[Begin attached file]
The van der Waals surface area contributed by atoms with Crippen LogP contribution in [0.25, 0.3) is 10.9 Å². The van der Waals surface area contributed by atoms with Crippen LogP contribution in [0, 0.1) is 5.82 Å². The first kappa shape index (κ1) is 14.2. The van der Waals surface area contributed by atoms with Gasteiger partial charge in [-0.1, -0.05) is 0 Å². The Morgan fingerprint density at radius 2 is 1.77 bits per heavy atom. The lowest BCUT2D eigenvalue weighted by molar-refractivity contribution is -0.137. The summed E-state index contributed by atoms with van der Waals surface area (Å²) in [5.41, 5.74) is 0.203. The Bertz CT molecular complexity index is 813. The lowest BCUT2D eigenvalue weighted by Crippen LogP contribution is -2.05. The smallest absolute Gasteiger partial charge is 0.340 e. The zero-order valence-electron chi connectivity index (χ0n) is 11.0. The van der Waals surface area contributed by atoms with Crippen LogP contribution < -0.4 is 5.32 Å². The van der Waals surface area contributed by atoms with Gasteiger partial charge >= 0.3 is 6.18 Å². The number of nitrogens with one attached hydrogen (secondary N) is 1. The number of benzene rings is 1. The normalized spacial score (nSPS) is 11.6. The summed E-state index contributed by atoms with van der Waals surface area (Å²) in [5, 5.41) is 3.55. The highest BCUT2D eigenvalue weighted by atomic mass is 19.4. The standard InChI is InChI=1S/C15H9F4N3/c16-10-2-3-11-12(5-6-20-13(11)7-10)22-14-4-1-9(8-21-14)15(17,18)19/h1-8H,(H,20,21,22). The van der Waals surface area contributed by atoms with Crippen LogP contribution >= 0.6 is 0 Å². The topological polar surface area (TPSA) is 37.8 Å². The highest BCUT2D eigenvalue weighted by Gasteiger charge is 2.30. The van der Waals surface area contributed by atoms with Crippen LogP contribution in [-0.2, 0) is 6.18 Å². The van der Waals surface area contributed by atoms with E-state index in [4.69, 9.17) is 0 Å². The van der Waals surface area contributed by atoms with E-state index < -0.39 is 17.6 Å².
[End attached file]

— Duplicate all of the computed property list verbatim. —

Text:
The van der Waals surface area contributed by atoms with Crippen LogP contribution in [0.25, 0.3) is 10.9 Å². The van der Waals surface area contributed by atoms with Crippen LogP contribution in [0, 0.1) is 5.82 Å². The first kappa shape index (κ1) is 14.2. The van der Waals surface area contributed by atoms with Gasteiger partial charge in [-0.1, -0.05) is 0 Å². The Morgan fingerprint density at radius 2 is 1.77 bits per heavy atom. The lowest BCUT2D eigenvalue weighted by molar-refractivity contribution is -0.137. The summed E-state index contributed by atoms with van der Waals surface area (Å²) in [5.41, 5.74) is 0.203. The Bertz CT molecular complexity index is 813. The lowest BCUT2D eigenvalue weighted by Crippen LogP contribution is -2.05. The smallest absolute Gasteiger partial charge is 0.340 e. The zero-order valence-electron chi connectivity index (χ0n) is 11.0. The van der Waals surface area contributed by atoms with Crippen LogP contribution < -0.4 is 5.32 Å². The van der Waals surface area contributed by atoms with Gasteiger partial charge >= 0.3 is 6.18 Å². The number of nitrogens with one attached hydrogen (secondary N) is 1. The number of benzene rings is 1. The normalized spacial score (nSPS) is 11.6. The summed E-state index contributed by atoms with van der Waals surface area (Å²) in [5, 5.41) is 3.55. The highest BCUT2D eigenvalue weighted by atomic mass is 19.4. The standard InChI is InChI=1S/C15H9F4N3/c16-10-2-3-11-12(5-6-20-13(11)7-10)22-14-4-1-9(8-21-14)15(17,18)19/h1-8H,(H,20,21,22). The van der Waals surface area contributed by atoms with Crippen LogP contribution >= 0.6 is 0 Å². The topological polar surface area (TPSA) is 37.8 Å². The highest BCUT2D eigenvalue weighted by Gasteiger charge is 2.30. The van der Waals surface area contributed by atoms with Crippen LogP contribution in [-0.2, 0) is 6.18 Å². The van der Waals surface area contributed by atoms with E-state index in [4.69, 9.17) is 0 Å². The van der Waals surface area contributed by atoms with E-state index < -0.39 is 17.6 Å².